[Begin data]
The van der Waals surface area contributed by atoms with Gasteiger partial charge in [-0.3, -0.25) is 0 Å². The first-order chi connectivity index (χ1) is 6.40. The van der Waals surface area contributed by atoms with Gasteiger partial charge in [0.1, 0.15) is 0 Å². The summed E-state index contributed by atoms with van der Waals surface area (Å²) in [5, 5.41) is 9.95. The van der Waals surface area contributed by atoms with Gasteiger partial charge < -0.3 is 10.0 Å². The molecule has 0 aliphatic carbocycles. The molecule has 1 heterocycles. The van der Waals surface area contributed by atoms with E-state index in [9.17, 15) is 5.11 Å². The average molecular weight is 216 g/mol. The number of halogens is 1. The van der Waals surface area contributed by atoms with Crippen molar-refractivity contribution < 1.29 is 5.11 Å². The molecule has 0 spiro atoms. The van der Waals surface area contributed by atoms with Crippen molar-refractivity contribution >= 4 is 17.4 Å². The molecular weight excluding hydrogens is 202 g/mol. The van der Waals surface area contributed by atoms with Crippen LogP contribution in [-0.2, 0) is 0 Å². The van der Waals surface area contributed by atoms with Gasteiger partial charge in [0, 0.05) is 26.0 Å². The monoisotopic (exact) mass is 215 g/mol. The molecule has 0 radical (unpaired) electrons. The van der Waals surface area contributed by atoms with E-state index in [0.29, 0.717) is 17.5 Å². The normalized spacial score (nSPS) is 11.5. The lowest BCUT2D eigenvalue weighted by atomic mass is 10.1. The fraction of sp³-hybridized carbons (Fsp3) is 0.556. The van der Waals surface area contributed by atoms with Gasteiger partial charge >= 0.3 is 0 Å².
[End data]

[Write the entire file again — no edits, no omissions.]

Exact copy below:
The van der Waals surface area contributed by atoms with Gasteiger partial charge in [-0.3, -0.25) is 0 Å². The first-order chi connectivity index (χ1) is 6.40. The van der Waals surface area contributed by atoms with Gasteiger partial charge in [0.1, 0.15) is 0 Å². The summed E-state index contributed by atoms with van der Waals surface area (Å²) in [5, 5.41) is 9.95. The van der Waals surface area contributed by atoms with Gasteiger partial charge < -0.3 is 10.0 Å². The molecule has 0 aliphatic carbocycles. The molecule has 1 heterocycles. The van der Waals surface area contributed by atoms with E-state index in [9.17, 15) is 5.11 Å². The average molecular weight is 216 g/mol. The number of halogens is 1. The van der Waals surface area contributed by atoms with Crippen molar-refractivity contribution < 1.29 is 5.11 Å². The molecule has 0 spiro atoms. The van der Waals surface area contributed by atoms with Crippen molar-refractivity contribution >= 4 is 17.4 Å². The molecular weight excluding hydrogens is 202 g/mol. The van der Waals surface area contributed by atoms with Crippen LogP contribution in [-0.2, 0) is 0 Å². The van der Waals surface area contributed by atoms with Gasteiger partial charge in [0, 0.05) is 26.0 Å². The monoisotopic (exact) mass is 215 g/mol. The molecule has 0 radical (unpaired) electrons. The van der Waals surface area contributed by atoms with E-state index in [0.29, 0.717) is 17.5 Å². The normalized spacial score (nSPS) is 11.5. The lowest BCUT2D eigenvalue weighted by atomic mass is 10.1. The fraction of sp³-hybridized carbons (Fsp3) is 0.556. The van der Waals surface area contributed by atoms with Gasteiger partial charge >= 0.3 is 0 Å².